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In this feature, we look at how Age UK is combating loneliness in later life through our befriending services. We explain how befriending works, and meet some of the older people who’ve benefitted from befriending, as well as some of the many volunteers who make this vital service possible.
Loneliness is a massive issue for people in later life in the UK. Half of all people aged 75 and over live alone, and 1 in 10 people aged 65 or over say they are always or often feel lonely – that’s just over a million people.
Shockingly, half of all older people consider the television their main form of company.
Charlie, 90, from the West Midlands found himself on his own after his wife passed away: ‘My wife and I were loners. We never went out and didn’t socialise much. After she died, I was very lonely, but I just had to get on with it. I could get out a bit then and do my own shopping, but I can’t even do that now.’
Joy, 88, from Stockport had a similar experience: ‘My husband died and left me on my own. I managed to cope with things and get by at first. But in the last two years it got very lonely and miserable. I saw my daughter once a week, but the rest of the time I was on my own with nobody to talk to. I thought, “This can’t go on with me by myself”.’
Read what happened next to Charlie and Joy
Call in Time – read Barbara’s story
To tackle the problem of loneliness among older people, Age UK has developed befriending services. The service works by assigning each older person a befriender, who provides friendly conversation and companionship on a regular basis over a long period of time. This relationship not only promotes wellbeing and confidence, but can also help people in later life to remain independent in their own homes.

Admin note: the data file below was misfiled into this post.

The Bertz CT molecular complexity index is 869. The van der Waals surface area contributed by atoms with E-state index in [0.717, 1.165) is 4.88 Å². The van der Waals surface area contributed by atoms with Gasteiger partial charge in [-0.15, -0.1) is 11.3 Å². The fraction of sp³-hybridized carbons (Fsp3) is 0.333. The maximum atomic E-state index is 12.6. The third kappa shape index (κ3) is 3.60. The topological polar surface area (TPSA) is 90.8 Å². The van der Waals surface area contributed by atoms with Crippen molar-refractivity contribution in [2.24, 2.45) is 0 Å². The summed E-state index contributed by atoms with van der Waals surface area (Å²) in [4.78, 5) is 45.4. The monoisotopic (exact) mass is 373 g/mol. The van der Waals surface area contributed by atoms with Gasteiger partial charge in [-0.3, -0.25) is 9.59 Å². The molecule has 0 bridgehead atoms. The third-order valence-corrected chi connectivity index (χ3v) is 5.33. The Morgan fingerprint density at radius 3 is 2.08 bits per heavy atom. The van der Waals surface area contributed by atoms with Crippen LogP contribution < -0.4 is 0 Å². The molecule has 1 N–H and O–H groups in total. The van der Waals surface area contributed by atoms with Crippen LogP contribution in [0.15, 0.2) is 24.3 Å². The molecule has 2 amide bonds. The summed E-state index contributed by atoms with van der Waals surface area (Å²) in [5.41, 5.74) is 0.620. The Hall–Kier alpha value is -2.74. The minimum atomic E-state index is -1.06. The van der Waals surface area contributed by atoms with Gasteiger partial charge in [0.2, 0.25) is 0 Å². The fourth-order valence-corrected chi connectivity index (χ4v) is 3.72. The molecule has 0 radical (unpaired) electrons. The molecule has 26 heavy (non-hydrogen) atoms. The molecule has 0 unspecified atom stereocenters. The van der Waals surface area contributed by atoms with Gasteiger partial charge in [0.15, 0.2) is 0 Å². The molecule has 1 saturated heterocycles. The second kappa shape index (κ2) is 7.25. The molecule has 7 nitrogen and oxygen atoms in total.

Many local Age UKs provide befriending services, some by telephone and some where a volunteer visits the older person at their home. This vital service provides a link to the outside world and often acts as a gateway for other services and valuable support.
Age UK also provides a telephone befriending service called ‘Call in Time’, which consists of a regular daily or weekly phone call. The relationship is structured so that each befriender makes the call at a regular pre-agreed time. All befrienders are volunteers, who freely give up their time to help lonely older people.
Find out more about Age UK’s telephone befriending service
Meet the befrienders
Read about why befriending is so important
David Hamilton speaks to one of Age UK’s volunteers to find out how she helps Age UK to combat loneliness and isolation with the Befriending service.
More Health & Wellbeing radio
If you know of a lonely older person who you feel might benefit from our befriending services, or you’d just like to find out more, please get in touch:
Set your location to see what Age UK offers in your local area.
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